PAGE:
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Marshalls re-create 100-year storm effect

Paving suppliers Marshalls re-created the effects of a once-in-a-100-years storm to highlight the need for more permeable drainage solutions to be used in domestic driveways.

Marshalls re-create 100-year storm effect

They poured 2,500 litres of water – an amount calculated using Met Office data – over an area divided into five: one paved with their Tegula Priora permeable solution, one with Priora permeable solution, one with standard concrete block paving, one with concrete and one with Marshall’s Grassguard permeable product.

After only a few minutes the concrete and concrete block paving areas were an inch thick in water, the others had let most of the water sink through back into the water table.

The demonstration came the day that Housing Minister Caroline Flint announced changes to planning permission regulations regarding driveways and parking areas in domestic situations.

From October 1 most homeowners won’t need to get planning permission for paving over their front gardens to build a driveway, as long as they use permeable surfaces.

“We’re still awaiting absolute confirmation of the finer points of the regulations,” said Marshalls group marketing director Chris Harrop. In the meantime, the company are training up installers on the Marshalls Register so that they know how to install the company’s new permeable paving solutions and SUDS (sustainable drainage solution) products, and also in which cases permeable solutions are suitable and which they aren’t.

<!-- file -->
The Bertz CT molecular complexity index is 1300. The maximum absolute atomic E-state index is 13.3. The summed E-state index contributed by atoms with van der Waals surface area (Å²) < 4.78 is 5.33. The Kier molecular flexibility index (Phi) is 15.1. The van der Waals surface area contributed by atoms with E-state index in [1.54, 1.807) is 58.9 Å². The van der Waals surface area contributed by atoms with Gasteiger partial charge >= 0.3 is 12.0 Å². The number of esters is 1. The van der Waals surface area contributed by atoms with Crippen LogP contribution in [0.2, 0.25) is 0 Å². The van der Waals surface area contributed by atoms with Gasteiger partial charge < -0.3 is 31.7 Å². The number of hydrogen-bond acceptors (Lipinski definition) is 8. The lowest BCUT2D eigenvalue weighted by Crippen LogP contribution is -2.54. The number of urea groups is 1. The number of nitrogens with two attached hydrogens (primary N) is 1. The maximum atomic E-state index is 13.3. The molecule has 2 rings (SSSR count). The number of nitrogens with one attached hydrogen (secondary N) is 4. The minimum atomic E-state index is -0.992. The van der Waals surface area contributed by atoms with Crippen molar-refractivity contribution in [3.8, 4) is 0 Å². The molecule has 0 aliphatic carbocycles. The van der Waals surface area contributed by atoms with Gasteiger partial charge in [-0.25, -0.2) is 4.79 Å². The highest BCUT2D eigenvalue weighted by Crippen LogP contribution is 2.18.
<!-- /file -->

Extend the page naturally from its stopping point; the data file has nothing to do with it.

“You can’t use permeable products in every instance,” Harrop continued. “If the soil conditions aren’t right, for example, or if the property is below the water table. In those cases, the householder will require planning permission to use a non-permeable solution with suitable drainage. However, we are hoping that this will be a simple procedure since there will be evidence provided by our installers that permeable is not suitable in that situation.”

It is not clear yet who will need to apply for planning permission – the householder or the installer, nor how the new regulations will be policed.

However, the regulations are very welcome, said domestic PR manager Jeremy Swallow since “the floods of last year, and again this year, show just how important it is to decrease the amount of surface water running to drains by using sustainable drainage systems and increase the amount of water allowed to drain into surrounding ground.”

About Fiona Russell-Horne

Fiona Russell-Horne
Group Managing Editor across the BMJ portfolio.

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